Cases reported "Dry Eye Syndromes"

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1/12. Decreased tear expression with an abnormal Schirmer's test following botulinum toxin type A for the treatment of lateral canthal rhytides.

    BACKGROUND: Inactivation of muscles of facial expression by chemodenervation with botulinum toxin remains an off-label indication. Nevertheless, it continues to be a safe and effective technique to improve dynamic rhytides and is the treatment of choice for the hypertrophic lateral fibers of the orbicularis oculi muscle that can cause the superimposed crow's feet. OBJECTIVE: Although infrequent and self-limiting, the complication of unexpected muscle weakness from toxin diffusion or erroneous placement is documented. methods: However, injection into the pretarsal portion of the orbicularis oculi muscle resulting in unilateral ocular irritation and diminished tear expression as evidenced by a dry eye and an abnormal Schirmer's test has rarely been reported. Direct injection into the pretarsal fibers of the muscle as opposed to diffusion of the toxin into the muscle fibers or the lacrimal gland was consistent with the onset of action of the toxin and the prolonged duration of the ocular symptoms. RESULTS: Treatment consisted of ocular lubrication until the effects of the toxin dissipated and muscle tone returned. Subsequent treatment did not result in a result in a recurrence of adverse sequelae. CONCLUSIONS: facial muscles are small, not isolated, and often have fibers that interdigitate. An important factor in the administration of botulinum toxin is the identification of the muscles responsible for the corresponding rhytide. Precise knowledge of muscular anatomy and function will aid in minimizing this and other potential complications.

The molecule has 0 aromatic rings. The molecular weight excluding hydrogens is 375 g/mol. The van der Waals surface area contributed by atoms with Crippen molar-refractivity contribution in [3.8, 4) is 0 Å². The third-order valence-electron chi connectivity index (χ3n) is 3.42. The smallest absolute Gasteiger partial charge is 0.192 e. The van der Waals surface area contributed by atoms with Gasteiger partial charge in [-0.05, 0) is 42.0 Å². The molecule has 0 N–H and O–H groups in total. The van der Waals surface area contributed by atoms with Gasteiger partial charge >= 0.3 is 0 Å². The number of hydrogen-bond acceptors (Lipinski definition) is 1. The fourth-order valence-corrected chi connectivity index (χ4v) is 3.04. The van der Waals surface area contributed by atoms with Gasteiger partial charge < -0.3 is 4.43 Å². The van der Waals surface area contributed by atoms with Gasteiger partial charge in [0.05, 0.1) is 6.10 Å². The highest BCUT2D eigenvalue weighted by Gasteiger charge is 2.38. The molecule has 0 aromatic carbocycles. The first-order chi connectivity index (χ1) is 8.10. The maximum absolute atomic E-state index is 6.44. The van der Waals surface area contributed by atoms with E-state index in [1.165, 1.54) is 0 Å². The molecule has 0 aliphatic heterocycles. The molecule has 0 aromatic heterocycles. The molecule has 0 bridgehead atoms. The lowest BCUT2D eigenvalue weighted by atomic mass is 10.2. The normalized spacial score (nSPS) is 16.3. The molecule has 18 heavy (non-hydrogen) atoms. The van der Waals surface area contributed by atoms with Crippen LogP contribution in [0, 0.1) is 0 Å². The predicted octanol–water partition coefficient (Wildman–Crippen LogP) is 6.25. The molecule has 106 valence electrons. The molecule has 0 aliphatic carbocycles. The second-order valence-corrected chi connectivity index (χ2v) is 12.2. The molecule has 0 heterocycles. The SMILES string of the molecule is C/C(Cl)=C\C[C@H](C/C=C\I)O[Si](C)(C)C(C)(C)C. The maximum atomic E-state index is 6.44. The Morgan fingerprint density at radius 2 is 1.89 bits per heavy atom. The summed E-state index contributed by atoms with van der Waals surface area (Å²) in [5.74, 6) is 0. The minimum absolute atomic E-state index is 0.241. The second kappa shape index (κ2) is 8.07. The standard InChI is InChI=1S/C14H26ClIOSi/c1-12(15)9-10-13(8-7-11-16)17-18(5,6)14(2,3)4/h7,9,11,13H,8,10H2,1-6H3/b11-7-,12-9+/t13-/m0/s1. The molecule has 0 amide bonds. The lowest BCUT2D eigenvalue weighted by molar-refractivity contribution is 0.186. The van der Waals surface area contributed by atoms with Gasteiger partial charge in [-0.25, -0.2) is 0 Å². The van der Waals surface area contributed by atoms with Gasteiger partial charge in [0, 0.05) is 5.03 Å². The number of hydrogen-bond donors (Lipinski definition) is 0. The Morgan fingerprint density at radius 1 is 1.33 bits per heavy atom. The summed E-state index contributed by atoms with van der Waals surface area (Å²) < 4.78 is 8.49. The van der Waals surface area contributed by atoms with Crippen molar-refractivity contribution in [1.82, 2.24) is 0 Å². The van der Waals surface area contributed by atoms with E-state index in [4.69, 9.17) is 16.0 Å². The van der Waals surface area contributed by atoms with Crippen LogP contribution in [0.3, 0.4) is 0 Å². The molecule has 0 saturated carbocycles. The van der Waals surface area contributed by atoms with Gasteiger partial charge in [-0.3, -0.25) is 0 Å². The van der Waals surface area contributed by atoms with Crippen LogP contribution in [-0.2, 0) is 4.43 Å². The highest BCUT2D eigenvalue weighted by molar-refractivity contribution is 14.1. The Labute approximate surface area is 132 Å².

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2/12. Costs and gains of complex procedures to rehabilitate end stage ocular surface disease.

    BACKGROUND: The management of patients with end stage ocular surface disease sometimes requires extensive surgical treatment that can only be provided by specialised ophthalmology. The authors discuss the costs and gains of such complex techniques based on a case of bilateral corneal blindness secondary to stevens-johnson syndrome. methods and results: Despite multiple lid surgery for trichiasis and repeated corneal grafting for perforations a white female patient became bilaterally blind at the age of 29 years. She also suffered from disabling discomfort in the right dry eye. At the age of 52 a two stage osteo-odonto-keratoprosthesis achieved visual rehabilitation in the left eye and microvascular transplantation of an autologous, submandibular gland resulted in sufficient lubrication to alleviate her severe discomfort in the right eye. As a result of these procedures she was able to take up a regular job again. The total costs of rehabilitation were pound 13 661 which compare with annual gains and regains for society of pound 13 497. An additional pound 4625 was saved annually in guide dog costs. CONCLUSION: This estimate shows that despite the expense of these complex techniques gains are made well within the second year after rehabilitation. In view of the benefit in quality of life for the patient and monetary savings for society these procedures should be funded by national health services at specialist centres.
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ranking = 7.046727207251
keywords = submandibular gland, gland, submandibular
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3/12. Sight and comfort: complex procedures in end-stage stevens-johnson syndrome.